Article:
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Physical Description

Look Alikes

How to Distinguish from Similar Species: Pandalus jordani has similar coloration and morphology but has at most a rounded posterodorsal margin on abdominal segment 3 (but no posterodorsal spine) and no posterodorsal spine on segment 4. Most other pandalids such as P. danae do not have dorsal spines that continue out onto the distal half of the rostrum, plus have more striped coloration. P. platyceros has dorsal spines on the distal half of the rostrum but has white stripes on the carapace and white spots on the abdomen.
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© Rosario Beach Marine Laboratory

Source: Invertebrates of the Salish Sea

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Ecology

Habitat

Depth range based on 2 specimens in 1 taxon.

Environmental ranges
  Depth range (m): 140 - 199

Graphical representation

Depth range (m): 140 - 199
 
Note: this information has not been validated. Check this *note*. Your feedback is most welcome.

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Depth Range: Subtidal. 16-1380 m depth. Common in this area from 50-90 m depths

Habitat: Soft bottoms (may migrate upward at night)

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© Rosario Beach Marine Laboratory

Source: Invertebrates of the Salish Sea

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Molecular Biology and Genetics

Molecular Biology

Barcode data: Pandalus eous

The following is a representative barcode sequence, the centroid of all available sequences for this species.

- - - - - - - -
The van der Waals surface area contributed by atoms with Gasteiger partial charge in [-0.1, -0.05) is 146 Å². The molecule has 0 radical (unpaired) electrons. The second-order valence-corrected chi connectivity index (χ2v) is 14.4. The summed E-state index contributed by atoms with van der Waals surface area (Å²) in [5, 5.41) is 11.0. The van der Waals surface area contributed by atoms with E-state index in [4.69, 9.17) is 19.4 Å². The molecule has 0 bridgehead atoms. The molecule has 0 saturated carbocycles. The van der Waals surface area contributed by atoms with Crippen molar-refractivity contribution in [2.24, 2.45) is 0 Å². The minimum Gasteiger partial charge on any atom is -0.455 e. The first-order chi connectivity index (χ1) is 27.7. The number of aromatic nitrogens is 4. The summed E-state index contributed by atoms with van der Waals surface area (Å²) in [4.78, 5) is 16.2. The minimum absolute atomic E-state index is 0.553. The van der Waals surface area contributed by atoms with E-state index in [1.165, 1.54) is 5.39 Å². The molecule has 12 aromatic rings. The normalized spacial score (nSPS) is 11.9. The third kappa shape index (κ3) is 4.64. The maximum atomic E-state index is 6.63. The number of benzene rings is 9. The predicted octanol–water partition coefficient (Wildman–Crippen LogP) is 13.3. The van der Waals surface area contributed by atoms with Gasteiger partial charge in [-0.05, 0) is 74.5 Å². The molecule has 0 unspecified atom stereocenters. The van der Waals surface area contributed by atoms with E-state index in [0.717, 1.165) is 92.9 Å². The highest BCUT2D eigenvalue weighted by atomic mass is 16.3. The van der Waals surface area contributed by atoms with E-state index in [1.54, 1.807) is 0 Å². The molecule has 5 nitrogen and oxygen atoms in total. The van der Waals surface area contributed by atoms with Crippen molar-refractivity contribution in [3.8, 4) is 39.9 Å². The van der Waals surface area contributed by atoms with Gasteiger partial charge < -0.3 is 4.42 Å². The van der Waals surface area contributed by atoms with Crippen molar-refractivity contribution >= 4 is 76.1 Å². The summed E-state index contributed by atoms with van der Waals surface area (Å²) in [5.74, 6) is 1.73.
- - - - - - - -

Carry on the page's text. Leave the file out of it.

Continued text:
There is 1 barcode sequence available from BOLD and GenBank.   Below is the sequence of the barcode region Cytochrome oxidase subunit 1 (COI or COX1) from a member of the species.  See the BOLD taxonomy browser for more complete information about this specimen.  Other sequences that do not yet meet barcode criteria may also be available.

GGTGCATGAGCTGGGATAGTAGGTACTTCACTAAGGTTAATTATTCGAGCTGAATTAGGCCAACCAGGAAGACTTATTGGAGAT---GATCAAATTTACAATGTGGTAGTTACAGCACATGCTTTTGTTATAATTTTTTTTATAGTAATGCCTATCATAATTGGTGGGTTTGGTAATTGACTAGTACCTCTTATATTAGGAGCACCAGATATGGCTTTCCCTCGGATAAATAATATAAGATTTTGATTATTACCTCCTTCATTAACTCTTTTACTAGGGAGTGGACTTGTAGAAAGAGGTGTTGGTACAGGATGAACAGTCTACCCACCCTTATCAGCTGGTATTGCACATGCTGGAGCCTCTGTTGATATAGGAATTTTTTCTTTACATATTGCTGGAGCTTCATCTATTTTAGGAGCAGTAAATTTTATTACTACTGTAATTAATATACGATCTGCAGGAATAACAATAGACCGAATTCCTTTATTTGTATGGTCAGTATTTATTACAGCTATTTTACTTTTATTATCTTTACCGGTTCTAGCAGGAGCTATTACTATACTTTTAACAGACCGTAATTTAAATACCTCTTTTTTTGATCCTGCCGGAGGAGGAGATCCTATTTTA
-- end --

Download FASTA File
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© Barcode of Life Data Systems

Source: Barcode of Life Data Systems (BOLD)

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Statistics of barcoding coverage: Pandalus eous

Barcode of Life Data Systems (BOLDS) Stats
Public Records: 1
Specimens with Barcodes: 1
Species With Barcodes: 1
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Source: Barcode of Life Data Systems (BOLD)